Chronicle Of A Death Foretold: New York City Opera Shuts Its Doors

The New York City Opera let its final curtain fall Saturday night at the Brooklyn Academy of Music in a production of Anna Nicole by Mark-Anthony Turnage.
Stephanie Berger

Originally published on Wed October 2, 2013 5:16 pm

This morning the New York City Opera announced that it was declaring bankruptcy and ceasing operations. Dubbed "The People's Opera" by Mayor Fiorello LaGuardia when it was founded 70 years ago, the company was meant as an alternative to the richer Metropolitan Opera. It's the place where exciting young singers like Beverly Sills and Placido Domingo made their New York debuts and where innovative productions of new operas premiered.

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Around the Nation
6:04 am
Tue October 1, 2013

Nail Gun Victim Lives To Tell The Tale

Eugene Rakow is a carpenter who shot himself in the heart with a nail gun. Doctors removed the nail and gave it to him as a souvenir. According to the Minneapolis Star-Tribune, the surgeon said Rakow was amazingly lucky. "Nine out of 10 people won't make it," according to the surgeon.

Europe
5:54 am
Tue October 1, 2013

Russian President Vladimir Putin Takes On Zombies

Transcript

DAVID GREENE, HOST:

Good morning, I'm David Greene.

You know, Russian President Vladimir Putin is kind of a tough guy. You can find photos of the former KGB spy fishing shirtless and hunting everything from tigers to whales. Now something else is in his crosshairs: zombies. That's in a new videogame called "You Don't Mess with Putin." In it, the Russian leader battles some unlucky zombies at a news conference. But no superhero can do it alone. His sidekick: a hard-drinking American who goes by the name Comrade Mike.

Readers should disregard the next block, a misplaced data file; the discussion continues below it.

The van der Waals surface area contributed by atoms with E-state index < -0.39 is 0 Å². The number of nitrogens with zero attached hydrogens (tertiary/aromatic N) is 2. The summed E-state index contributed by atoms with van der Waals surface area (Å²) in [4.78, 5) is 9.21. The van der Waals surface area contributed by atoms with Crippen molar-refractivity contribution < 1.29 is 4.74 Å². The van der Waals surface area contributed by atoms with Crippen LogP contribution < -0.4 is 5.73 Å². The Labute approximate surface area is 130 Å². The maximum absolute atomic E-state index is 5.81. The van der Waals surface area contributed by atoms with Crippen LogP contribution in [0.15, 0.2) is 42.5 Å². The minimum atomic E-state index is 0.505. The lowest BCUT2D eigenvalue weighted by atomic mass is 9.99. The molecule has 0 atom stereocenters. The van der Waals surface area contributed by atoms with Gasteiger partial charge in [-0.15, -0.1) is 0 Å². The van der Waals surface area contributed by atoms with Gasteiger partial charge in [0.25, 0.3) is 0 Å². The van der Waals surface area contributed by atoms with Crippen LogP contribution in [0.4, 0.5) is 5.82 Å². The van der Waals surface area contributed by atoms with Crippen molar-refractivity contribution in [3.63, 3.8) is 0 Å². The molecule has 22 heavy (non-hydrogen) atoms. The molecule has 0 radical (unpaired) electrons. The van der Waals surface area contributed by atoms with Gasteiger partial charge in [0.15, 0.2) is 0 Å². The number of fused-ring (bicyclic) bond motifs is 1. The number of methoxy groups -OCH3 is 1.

Politics
5:36 am
Tue October 1, 2013

House GOP Didn't Blink, Focused On Defunding Obamacare

Transcript

DAVID GREENE, HOST:

And next, let's talk with Representative David Schweikert. He's in the studio with us. He's an Arizona Republican lawmaker, a member of the House majority that has insisted they will not approve a short-term government funding measure unless it also takes a bite from Obamacare.

STEVE INSKEEP, HOST:

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Politics
5:35 am
Tue October 1, 2013

Partial Government Shutdown Will Compromise Some Services

Transcript

DAVID GREENE, HOST:

It's MORNING EDITION from NPR News. Good morning. I'm David Greene.

STEVE INSKEEP, HOST:

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Afghanistan
5:02 am
Tue October 1, 2013

Marine Generals Forced To Retire A Year After Taliban Attack

Originally published on Tue October 1, 2013 5:35 am

Transcript

DAVID GREENE, HOST:

The Marine Corps has forced two of its top officers to retire. It is rare for commanders to be punished for a failure in combat, but that's the case here. The two commanders - both two-star generals - are being forced out because of an attack that happened on their watch in Afghanistan. It took place a year ago at a sprawling base called Camp Bastion. Two Americans died.

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Sports
5:02 am
Tue October 1, 2013

Hockey's Ovechkin Helps Move Olympic Torch From Olympia

Originally published on Tue October 1, 2013 5:35 am

Hockey superstar Alex Ovechkin was among the first torch bearers for the 2014 Olympics that will be held in the Black Sea resort of Sochi. David Greene talks to Ovechkin about the various challenges ahead for the Winter Games, as well as the upcoming hockey season.

The Two-Way
4:09 am
Tue October 1, 2013

After Shutdown, A Familiar Feeling At The White House

Steve Inskeep interviews President Obama in the Oval Office on Monday for NPR's Morning Edition.
Pete Souza The White House

Originally published on Tue October 1, 2013 10:17 am